Paul Flesher, Professor of Religious Studies, University of Wyoming

 

How to Access the Twice Monthly BAF/BASONOVA Zoom Lecture Series

If you wish to subscribe to the lecture series, please access the BASONOVA PayPal portal and use a credit card for an annual subscription ($35 per family). Go to: http://www.basonova.org/ membership-form.html

It is also possible to access the series one lecture at a time, for $7 per lecture. To reserve your single-lecture Zoom spot for this event, wait 10 days before the scheduled date and then go to: http://www.basonova.org/ next-lecture-reservation.html

Questions: info@basonova.org

Digging Homer: The Mycenaean Palace at Iklaina & Birth of Greek Epic Poetry

Wednesday, April 13, 2022 at 8 pm Eastern via Zoom

Michael Cosmopoulos, University of Missouri-St. Louis

For thousands of years Homer’s Iliad has remained the classic tale of love, honor, and war. Exciting archaeological discoveries in the past 150 years have unearthed the great palaces of the Homeric heroes and revived the fascinating society of the Mycenaeans. In antiquity itself, and in our memory of antiquity, the great palaces at Mycenae, Tiryns, Pylos, and Troy stand at the crossroads between myths and historical reality.

The world of the Mycenaeans still holds many surprises. Recent excavations at the site of Iklaina have brought to light one of the capitals of the Mycenaean state of Pylos. Massive Cyclopean structures, monumental buildings decorated with beautiful wall paintings, advanced urban infrastructure, and the earliest known records of state bureaucracy challenge current knowledge about the origins and operation of Mycenaean states.

These findings allow us a glimpse into previously unknown aspects of the Homeric epics. In this illustrated lecture Professor Cosmopoulos will present the exciting archaeological discoveries at Iklaina and discuss their significance for the historical foundation of Homer’s epics.


How to Access the BAF/BASONOVA Zoom Lecture Series

If you wish to subscribe to the lecture series, please access the BASONOVA PayPal portal and use a credit card for an annual subscription ($35 per family). Go to: http://www.basonova.org/ membership-form.html

It is also possible to access the series one lecture at a time, for $7 per lecture. To reserve your single-lecture Zoom spot for this event, go to: http://www.basonova.org/ next-lecture-reservation.html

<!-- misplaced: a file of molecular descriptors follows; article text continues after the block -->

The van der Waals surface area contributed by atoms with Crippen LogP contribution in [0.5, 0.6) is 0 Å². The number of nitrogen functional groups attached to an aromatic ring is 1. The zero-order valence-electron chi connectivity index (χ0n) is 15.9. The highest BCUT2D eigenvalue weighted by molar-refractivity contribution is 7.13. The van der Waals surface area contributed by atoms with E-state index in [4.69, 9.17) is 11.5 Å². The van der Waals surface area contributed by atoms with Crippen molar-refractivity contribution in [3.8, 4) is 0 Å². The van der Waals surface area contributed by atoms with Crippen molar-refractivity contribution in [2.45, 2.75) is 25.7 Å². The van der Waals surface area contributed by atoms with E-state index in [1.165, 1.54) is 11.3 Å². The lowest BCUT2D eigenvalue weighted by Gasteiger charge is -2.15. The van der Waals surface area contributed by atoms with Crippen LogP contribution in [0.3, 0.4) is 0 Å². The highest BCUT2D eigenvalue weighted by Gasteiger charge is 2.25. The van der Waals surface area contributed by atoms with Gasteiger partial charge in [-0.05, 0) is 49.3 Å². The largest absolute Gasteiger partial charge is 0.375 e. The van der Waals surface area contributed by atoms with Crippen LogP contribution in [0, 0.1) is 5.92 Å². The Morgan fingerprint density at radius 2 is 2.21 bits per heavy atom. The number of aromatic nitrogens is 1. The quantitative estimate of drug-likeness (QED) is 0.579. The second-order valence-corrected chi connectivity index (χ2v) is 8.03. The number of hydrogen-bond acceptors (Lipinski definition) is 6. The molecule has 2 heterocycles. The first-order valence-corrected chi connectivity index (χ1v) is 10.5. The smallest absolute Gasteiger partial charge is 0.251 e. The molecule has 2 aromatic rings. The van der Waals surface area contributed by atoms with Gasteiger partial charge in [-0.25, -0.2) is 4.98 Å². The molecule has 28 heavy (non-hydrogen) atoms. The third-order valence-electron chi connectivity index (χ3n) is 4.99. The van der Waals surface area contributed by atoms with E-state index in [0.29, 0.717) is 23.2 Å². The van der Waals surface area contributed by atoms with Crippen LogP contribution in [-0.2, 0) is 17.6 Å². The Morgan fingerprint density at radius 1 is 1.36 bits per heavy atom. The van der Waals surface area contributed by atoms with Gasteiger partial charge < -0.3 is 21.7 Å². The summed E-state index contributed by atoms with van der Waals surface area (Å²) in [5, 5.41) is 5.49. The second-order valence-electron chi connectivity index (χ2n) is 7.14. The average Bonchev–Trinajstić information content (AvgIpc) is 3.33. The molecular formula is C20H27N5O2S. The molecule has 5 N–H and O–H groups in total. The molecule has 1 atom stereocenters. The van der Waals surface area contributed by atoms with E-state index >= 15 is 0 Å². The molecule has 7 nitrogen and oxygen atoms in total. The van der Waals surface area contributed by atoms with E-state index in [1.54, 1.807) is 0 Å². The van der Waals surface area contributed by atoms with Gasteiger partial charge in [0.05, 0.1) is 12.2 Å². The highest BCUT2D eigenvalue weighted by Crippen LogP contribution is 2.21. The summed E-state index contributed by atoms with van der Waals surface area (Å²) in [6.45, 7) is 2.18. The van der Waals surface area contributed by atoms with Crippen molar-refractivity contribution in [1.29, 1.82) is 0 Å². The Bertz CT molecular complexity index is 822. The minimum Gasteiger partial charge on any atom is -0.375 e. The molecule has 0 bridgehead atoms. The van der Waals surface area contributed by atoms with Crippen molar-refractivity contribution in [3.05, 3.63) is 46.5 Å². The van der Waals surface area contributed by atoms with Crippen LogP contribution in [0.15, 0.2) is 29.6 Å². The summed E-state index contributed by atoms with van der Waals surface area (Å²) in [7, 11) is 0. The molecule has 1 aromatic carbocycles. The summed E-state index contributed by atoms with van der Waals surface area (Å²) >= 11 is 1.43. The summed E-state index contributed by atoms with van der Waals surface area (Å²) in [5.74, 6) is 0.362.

Questions: info@basonova.org

Famine and Festival in Ancient Egypt

Wednesday, April 27th
8:00 PM

Famine and Festival in Ancient Egypt

Wednesday, April 27, 2022 at 8 pm Eastern via Zoom

Ellen Morris, Barnard College, Columbia University

Two events in pharaonic and Greco-Roman Egypt radically transformed the status quo: revolution and mass mortality. When these two distinct events co-occurred, they often destabilized a rigid social hierarchy.

Such moments – at which underlings threatened to gain the upper hand or at least exhibited a marked reluctance to return to their former subservience – caused an immense degree of anxiety among Egypt’s elites. Extremely severe famines and the plagues that often engendered this destabilization occurred infrequently, but such were the upheavals and social transformations that happened in their wake that their memory had to be passed down through generations as a caution.

For people who knew only strong kings and times of plenty, it was necessary to “remember” hunger, suffering, and terror in order that they take warning signs seriously. Although written testimony and prophesy helped keep such memories alive, echoes of social upheavals that were invested into performance rites and animal fables recited during the New Year’s festival may have been among the most effective methods of transmitting intergenerational memories of collective trauma.


How to Access the BAF/BASONOVA Zoom Lecture Series

If you wish to subscribe to the lecture series, please access the BASONOVA PayPal portal and use a credit card for an annual subscription ($35 per family). Go to: http://www.basonova.org/ membership-form.html

It is also possible to access the series one lecture at a time, for $7 per lecture. To reserve your single-lecture Zoom spot for this event, go to: http://www.basonova.org/ next-lecture-reservation.html

Questions: info@basonova.org

Riddle of the Rosetta

Wednesday, July 13th
8:00 PM

Riddle of the Rosetta
Wednesday, July 13, 2022, at 8 pm via Zoom

Diane Josefowicz

In 1799, a French Army officer was rebuilding the defenses of a fort on the banks of the Nile when he discovered an ancient stele fragment bearing a decree inscribed in three different scripts: ancient Greek, Egyptian Demotic, and Egyptian hieroglyphs whose meanings had been forgotten for centuries. So begins one of the most familiar tales in Egyptology―that of the Rosetta Stone and the quest to decipher hieroglyphs.

At the center of the story were two very different protagonists: the polyglot French scholar Jean-François Champollion, who sought clues in ancient Egyptian history, geography, and culture, and; the English doctor and physicist Thomas Young, who took more of a puzzle-solving approach to the mysterious script. Much more than a decoding exercise centered on a single artifact, the race to decipher the Rosetta Stone brought humanists and scientists together in a wild and unpredictable intellectual adventure.

This presentation will feature new and neglected archival evidence at the heart of this quest and situate the decipherment within broader nineteenth-century disputes about language, historical evidence, biblical truth, and the value of classical learning.

Diane Josefowicz, Boston University Professor

 

How to Access the Twice Monthly BAF/BASONOVA Zoom Lecture Series

If you wish to subscribe to the lecture series, please access the BASONOVA PayPal portal and use a credit card for an annual subscription ($35 per family). Go to: http://www.basonova.org/ membership-form.html

It is also possible to access the series one lecture at a time, for $7 per lecture. To reserve your single-lecture Zoom spot for this event, wait 10 days before the scheduled date and then go to: http://www.basonova.org/ next-lecture-reservation.html

Questions: info@basonova.org